Nikolai I. Ryzhkov, Soviet Premier Who Presided Over Economic Chaos, Dies at 94

Nikolai I. Ryzhkov, a premier of the Soviet Union who in 1990 took the brunt of the blame for economic chaos that engulfed the last years of Communist rule, leading to the nation’s political collapse and the end of the Cold War, has died. He was 94.

His death was confirmed on Wednesday by Valentina Matvienko, the head of the Federation Council, Russia’s upper chamber of Parliament, in a statement on Telegram. The statement did not say where or when he died.

Starting as a welder in a factory in the Urals, Mr. Ryzhkov rose as a party loyalist with economic expertise to peaks of success as a protégé of the last leader of the Soviet Union, Mikhail S. Gorbachev. The general secretary of the Communist Party, Mr. Gorbachev in 1985 named Mr. Ryzhkov as chairman of the Council of Ministers — a title more commonly known as premier — the second-most-powerful post in the Soviet hierarchy.

For millions of citizens, Mr. Ryzhkov was a figure of command and compassion at the scenes of two disasters — the 1986 nuclear power plant accident in Chernobyl, where he ordered the evacuation of a 19-mile radius contaminated with radioactivity, and the 1988 earthquake that killed 25,000 people in Soviet Armenia, where he coordinated relief efforts and comforted survivors.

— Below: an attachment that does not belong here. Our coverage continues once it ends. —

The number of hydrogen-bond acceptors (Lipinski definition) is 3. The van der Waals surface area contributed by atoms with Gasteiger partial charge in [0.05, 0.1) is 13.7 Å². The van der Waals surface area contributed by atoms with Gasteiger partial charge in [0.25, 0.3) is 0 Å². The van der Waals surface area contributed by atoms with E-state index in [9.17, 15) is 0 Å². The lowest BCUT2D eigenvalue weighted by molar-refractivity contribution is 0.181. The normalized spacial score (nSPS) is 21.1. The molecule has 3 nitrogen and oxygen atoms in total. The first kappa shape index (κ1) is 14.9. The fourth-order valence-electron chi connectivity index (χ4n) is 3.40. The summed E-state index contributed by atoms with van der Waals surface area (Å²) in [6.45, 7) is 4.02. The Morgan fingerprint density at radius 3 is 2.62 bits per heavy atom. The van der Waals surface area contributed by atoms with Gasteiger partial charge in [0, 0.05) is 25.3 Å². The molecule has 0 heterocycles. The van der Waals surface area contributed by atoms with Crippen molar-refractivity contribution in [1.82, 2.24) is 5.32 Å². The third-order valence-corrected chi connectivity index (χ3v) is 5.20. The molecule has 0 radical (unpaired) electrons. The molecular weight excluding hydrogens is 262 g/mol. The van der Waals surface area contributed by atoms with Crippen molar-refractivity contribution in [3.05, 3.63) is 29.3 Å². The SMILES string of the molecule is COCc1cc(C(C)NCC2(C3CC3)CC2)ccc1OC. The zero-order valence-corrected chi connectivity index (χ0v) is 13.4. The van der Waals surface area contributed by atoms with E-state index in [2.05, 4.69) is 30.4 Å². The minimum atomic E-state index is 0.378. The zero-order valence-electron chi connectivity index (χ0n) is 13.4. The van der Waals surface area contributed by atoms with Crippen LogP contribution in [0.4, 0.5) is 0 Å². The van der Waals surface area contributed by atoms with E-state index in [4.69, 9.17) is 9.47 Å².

It also fell to Mr. Ryzhkov to share, with Mr. Gorbachev and other senior officials, responsibility for a national economy battered by the costs of a long arms race with the West and teetering on disaster after seven decades of corruption and mismanagement under a succession of dictators.

The task was urgent. Food and fuel, as well as clothing, housing, medical aid and other economic necessities, were in short supply for the 286 million people living across the vast expanse of the 15 Soviet republics. Mr. Ryzhkov and Mr. Gorbachev understood the problem and were well aware that a solution lay in a move toward a Western-style market economy.

In a speech to a Communist Party congress in Moscow in 1986, Mr. Ryzhkov put the case candidly. “Of all the dangers,” he said, “the biggest is red tape. Creating the appearance of work. Taking cover behind hollow rhetoric. Bureaucracy may hold back the improvement of the economic mechanism, dampen independence and initiative, and erect barriers to innovation.”

He spoke of a need for “radical reform” and “a profound restructuring,” and said that prices had to be more closely linked to production costs and consumer demand, and that incentives for workers had to be improved. “To speak plainly,” he said, “the insistent need for improving the system of control was in many ways underestimated until recently.”

Mr. Gorbachev agreed with those objectives. But from his standpoint, the major questions were how fast to proceed with changes, and how to introduce them successfully to a people unaccustomed to free markets.

The road ahead, to Mr. Gorbachev, was strewed with obstacles: independent-minded republics; local officials and factory managers protective of their prerogatives; farmers who might hoard rather than sell their harvests; and bureaucrats fearful of changes that might expose their comfortable intransigence and cost them their jobs.